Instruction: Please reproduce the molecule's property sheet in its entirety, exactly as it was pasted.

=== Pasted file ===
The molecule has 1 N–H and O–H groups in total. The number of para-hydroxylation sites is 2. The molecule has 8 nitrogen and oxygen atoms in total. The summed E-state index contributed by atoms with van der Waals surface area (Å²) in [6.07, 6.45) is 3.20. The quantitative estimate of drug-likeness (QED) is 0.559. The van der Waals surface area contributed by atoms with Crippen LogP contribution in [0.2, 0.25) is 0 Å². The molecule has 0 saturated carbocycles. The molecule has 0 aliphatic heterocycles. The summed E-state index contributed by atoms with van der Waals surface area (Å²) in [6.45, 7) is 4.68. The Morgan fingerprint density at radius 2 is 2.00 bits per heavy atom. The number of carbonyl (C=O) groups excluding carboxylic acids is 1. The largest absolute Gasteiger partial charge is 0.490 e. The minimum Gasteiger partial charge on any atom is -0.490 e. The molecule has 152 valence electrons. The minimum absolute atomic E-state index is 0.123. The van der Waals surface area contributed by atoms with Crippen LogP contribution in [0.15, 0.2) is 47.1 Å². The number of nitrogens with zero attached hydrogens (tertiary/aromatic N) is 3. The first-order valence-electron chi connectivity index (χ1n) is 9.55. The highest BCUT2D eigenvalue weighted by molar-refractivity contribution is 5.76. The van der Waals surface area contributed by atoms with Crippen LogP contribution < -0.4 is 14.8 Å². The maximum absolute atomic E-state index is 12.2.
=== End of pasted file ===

The molecule has 1 N–H and O–H groups in total. The number of para-hydroxylation sites is 2. The molecule has 8 nitrogen and oxygen atoms in total. The summed E-state index contributed by atoms with van der Waals surface area (Å²) in [6.07, 6.45) is 3.20. The quantitative estimate of drug-likeness (QED) is 0.559. The van der Waals surface area contributed by atoms with Crippen LogP contribution in [0.2, 0.25) is 0 Å². The molecule has 0 saturated carbocycles. The molecule has 0 aliphatic heterocycles. The summed E-state index contributed by atoms with van der Waals surface area (Å²) in [6.45, 7) is 4.68. The Morgan fingerprint density at radius 2 is 2.00 bits per heavy atom. The number of carbonyl (C=O) groups excluding carboxylic acids is 1. The largest absolute Gasteiger partial charge is 0.490 e. The minimum Gasteiger partial charge on any atom is -0.490 e. The molecule has 152 valence electrons. The minimum absolute atomic E-state index is 0.123. The van der Waals surface area contributed by atoms with Crippen LogP contribution in [0.15, 0.2) is 47.1 Å². The number of nitrogens with zero attached hydrogens (tertiary/aromatic N) is 3. The first-order valence-electron chi connectivity index (χ1n) is 9.55. The highest BCUT2D eigenvalue weighted by molar-refractivity contribution is 5.76. The van der Waals surface area contributed by atoms with Crippen LogP contribution < -0.4 is 14.8 Å². The maximum absolute atomic E-state index is 12.2.